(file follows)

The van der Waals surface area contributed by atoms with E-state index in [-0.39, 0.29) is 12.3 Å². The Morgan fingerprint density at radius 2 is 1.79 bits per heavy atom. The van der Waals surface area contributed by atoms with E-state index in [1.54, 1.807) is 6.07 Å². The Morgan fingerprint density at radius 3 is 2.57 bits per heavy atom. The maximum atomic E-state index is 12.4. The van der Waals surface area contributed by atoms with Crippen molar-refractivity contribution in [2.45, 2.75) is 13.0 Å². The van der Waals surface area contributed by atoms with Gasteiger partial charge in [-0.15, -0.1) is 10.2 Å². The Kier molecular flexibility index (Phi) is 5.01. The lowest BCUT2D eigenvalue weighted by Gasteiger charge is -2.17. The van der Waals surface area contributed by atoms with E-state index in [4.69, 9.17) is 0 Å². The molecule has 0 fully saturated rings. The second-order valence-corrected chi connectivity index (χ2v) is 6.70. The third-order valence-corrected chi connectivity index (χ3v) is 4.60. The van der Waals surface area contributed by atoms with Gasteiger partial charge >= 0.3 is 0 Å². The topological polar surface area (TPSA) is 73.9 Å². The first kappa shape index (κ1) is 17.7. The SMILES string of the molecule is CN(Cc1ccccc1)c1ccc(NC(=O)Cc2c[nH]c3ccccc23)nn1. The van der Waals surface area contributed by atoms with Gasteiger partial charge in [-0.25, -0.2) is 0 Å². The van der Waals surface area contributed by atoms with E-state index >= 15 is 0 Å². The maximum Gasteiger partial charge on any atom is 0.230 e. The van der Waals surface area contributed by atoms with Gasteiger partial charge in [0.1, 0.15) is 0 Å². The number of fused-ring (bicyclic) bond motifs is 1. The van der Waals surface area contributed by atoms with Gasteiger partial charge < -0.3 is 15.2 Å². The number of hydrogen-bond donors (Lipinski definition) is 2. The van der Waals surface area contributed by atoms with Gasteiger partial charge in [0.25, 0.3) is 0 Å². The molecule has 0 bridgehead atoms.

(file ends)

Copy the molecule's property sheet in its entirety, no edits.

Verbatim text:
The van der Waals surface area contributed by atoms with E-state index in [-0.39, 0.29) is 12.3 Å². The Morgan fingerprint density at radius 2 is 1.79 bits per heavy atom. The van der Waals surface area contributed by atoms with E-state index in [1.54, 1.807) is 6.07 Å². The Morgan fingerprint density at radius 3 is 2.57 bits per heavy atom. The maximum atomic E-state index is 12.4. The van der Waals surface area contributed by atoms with Crippen molar-refractivity contribution in [2.45, 2.75) is 13.0 Å². The van der Waals surface area contributed by atoms with Gasteiger partial charge in [-0.15, -0.1) is 10.2 Å². The Kier molecular flexibility index (Phi) is 5.01. The lowest BCUT2D eigenvalue weighted by Gasteiger charge is -2.17. The van der Waals surface area contributed by atoms with E-state index in [4.69, 9.17) is 0 Å². The molecule has 0 fully saturated rings. The second-order valence-corrected chi connectivity index (χ2v) is 6.70. The third-order valence-corrected chi connectivity index (χ3v) is 4.60. The van der Waals surface area contributed by atoms with Gasteiger partial charge >= 0.3 is 0 Å². The topological polar surface area (TPSA) is 73.9 Å². The first kappa shape index (κ1) is 17.7. The SMILES string of the molecule is CN(Cc1ccccc1)c1ccc(NC(=O)Cc2c[nH]c3ccccc23)nn1. The van der Waals surface area contributed by atoms with Gasteiger partial charge in [-0.25, -0.2) is 0 Å². The van der Waals surface area contributed by atoms with E-state index >= 15 is 0 Å². The maximum Gasteiger partial charge on any atom is 0.230 e. The van der Waals surface area contributed by atoms with Gasteiger partial charge in [0.1, 0.15) is 0 Å². The number of fused-ring (bicyclic) bond motifs is 1. The van der Waals surface area contributed by atoms with Gasteiger partial charge < -0.3 is 15.2 Å². The number of hydrogen-bond donors (Lipinski definition) is 2. The van der Waals surface area contributed by atoms with Gasteiger partial charge in [0.25, 0.3) is 0 Å². The molecule has 0 bridgehead atoms.